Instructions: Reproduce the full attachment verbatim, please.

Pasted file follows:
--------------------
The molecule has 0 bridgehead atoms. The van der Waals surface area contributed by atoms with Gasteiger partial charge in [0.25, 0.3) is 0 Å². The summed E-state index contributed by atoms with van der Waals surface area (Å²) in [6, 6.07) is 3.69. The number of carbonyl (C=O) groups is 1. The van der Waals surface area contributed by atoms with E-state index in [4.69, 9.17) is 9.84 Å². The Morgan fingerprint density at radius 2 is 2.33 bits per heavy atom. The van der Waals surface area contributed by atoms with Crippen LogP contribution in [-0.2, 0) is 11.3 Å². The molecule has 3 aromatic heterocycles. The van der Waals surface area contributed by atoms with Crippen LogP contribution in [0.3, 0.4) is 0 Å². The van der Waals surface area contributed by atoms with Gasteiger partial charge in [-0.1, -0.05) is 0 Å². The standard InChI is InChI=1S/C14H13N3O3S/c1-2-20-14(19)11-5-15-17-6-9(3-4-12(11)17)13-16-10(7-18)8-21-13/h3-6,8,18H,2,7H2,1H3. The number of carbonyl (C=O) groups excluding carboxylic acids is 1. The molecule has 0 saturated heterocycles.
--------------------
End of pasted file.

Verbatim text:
The molecule has 0 bridgehead atoms. The van der Waals surface area contributed by atoms with Gasteiger partial charge in [0.25, 0.3) is 0 Å². The summed E-state index contributed by atoms with van der Waals surface area (Å²) in [6, 6.07) is 3.69. The number of carbonyl (C=O) groups is 1. The van der Waals surface area contributed by atoms with E-state index in [4.69, 9.17) is 9.84 Å². The Morgan fingerprint density at radius 2 is 2.33 bits per heavy atom. The van der Waals surface area contributed by atoms with Crippen LogP contribution in [-0.2, 0) is 11.3 Å². The molecule has 3 aromatic heterocycles. The van der Waals surface area contributed by atoms with Crippen LogP contribution in [0.3, 0.4) is 0 Å². The van der Waals surface area contributed by atoms with Gasteiger partial charge in [-0.1, -0.05) is 0 Å². The standard InChI is InChI=1S/C14H13N3O3S/c1-2-20-14(19)11-5-15-17-6-9(3-4-12(11)17)13-16-10(7-18)8-21-13/h3-6,8,18H,2,7H2,1H3. The number of carbonyl (C=O) groups excluding carboxylic acids is 1. The molecule has 0 saturated heterocycles.